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On a winter night in 1743, a local magistrate was stabbed to death in the churchyard of Rye by an angry butcher. Why did this grueome crime happen? What does it reveal about the political, economic, and cultural patterns that existed in this small English port town? To answer these questions, this book takes us back to the mid-16th century, when religious and social tensions began to fragment the quiet town of Rye and led to witch hunts, riots and violent political confrontations. Paul Monod examines events over the course of the next two centuries, tracing the town's transition as it moved from narrowly focussed Reformation norms to the more expansive ideas of the emerging commercial society. In the process, relations among the town's inhabitants were fundamentally altered. The history of Rye mirrored that of the whole nation and it gives us an intriguing perspective on England in the early modern period.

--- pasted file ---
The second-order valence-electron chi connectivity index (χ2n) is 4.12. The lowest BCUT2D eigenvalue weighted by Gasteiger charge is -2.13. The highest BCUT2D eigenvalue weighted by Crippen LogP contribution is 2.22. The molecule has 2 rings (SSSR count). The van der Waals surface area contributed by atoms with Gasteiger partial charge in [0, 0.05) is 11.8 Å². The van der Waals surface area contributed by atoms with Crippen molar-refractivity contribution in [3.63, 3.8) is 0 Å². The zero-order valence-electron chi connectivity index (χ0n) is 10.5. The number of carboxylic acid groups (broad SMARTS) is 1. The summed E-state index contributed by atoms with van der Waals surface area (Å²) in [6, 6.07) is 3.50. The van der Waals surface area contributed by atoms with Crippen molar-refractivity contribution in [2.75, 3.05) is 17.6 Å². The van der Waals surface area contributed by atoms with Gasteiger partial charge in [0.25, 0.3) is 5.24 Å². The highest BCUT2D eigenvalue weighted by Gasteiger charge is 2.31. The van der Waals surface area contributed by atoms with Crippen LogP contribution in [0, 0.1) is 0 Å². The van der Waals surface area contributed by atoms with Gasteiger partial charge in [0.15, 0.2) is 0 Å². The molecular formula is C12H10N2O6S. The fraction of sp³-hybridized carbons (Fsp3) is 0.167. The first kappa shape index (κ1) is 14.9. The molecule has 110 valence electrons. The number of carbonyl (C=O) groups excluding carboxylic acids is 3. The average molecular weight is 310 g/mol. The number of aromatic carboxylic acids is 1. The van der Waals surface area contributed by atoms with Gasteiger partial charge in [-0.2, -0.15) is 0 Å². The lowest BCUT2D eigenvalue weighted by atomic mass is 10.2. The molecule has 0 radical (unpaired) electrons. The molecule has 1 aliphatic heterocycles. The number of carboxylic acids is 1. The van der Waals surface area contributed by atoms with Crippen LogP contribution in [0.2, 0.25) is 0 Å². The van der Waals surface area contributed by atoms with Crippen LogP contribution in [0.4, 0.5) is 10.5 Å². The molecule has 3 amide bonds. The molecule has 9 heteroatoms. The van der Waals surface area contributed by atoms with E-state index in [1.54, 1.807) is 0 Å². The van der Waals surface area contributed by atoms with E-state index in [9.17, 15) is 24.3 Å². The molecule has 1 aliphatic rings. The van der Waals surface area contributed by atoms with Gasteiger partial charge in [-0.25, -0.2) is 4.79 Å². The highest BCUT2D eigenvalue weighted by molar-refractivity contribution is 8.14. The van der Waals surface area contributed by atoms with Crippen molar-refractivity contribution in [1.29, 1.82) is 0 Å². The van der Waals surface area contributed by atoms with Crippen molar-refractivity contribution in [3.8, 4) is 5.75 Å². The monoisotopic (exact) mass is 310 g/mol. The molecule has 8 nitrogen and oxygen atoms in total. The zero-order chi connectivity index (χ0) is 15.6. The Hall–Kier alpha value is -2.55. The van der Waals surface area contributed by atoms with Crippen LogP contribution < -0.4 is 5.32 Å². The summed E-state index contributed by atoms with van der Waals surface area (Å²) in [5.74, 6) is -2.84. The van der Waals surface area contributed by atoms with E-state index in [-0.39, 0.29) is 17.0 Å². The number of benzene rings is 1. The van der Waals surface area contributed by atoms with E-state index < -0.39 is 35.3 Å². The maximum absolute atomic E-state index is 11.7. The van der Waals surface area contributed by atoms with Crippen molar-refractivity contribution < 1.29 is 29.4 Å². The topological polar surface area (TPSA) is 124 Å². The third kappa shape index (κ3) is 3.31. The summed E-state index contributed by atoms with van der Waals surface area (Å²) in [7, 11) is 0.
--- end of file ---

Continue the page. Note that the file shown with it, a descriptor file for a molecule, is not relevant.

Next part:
Paul Kleber Monod is professor of history at Middlebury College and author of The Power of Kings: Monarchy and Religion in Europe, 1589-1715 (ISBN 0 300 09066 8, pb. [pound]14.50), published by Yale university Press.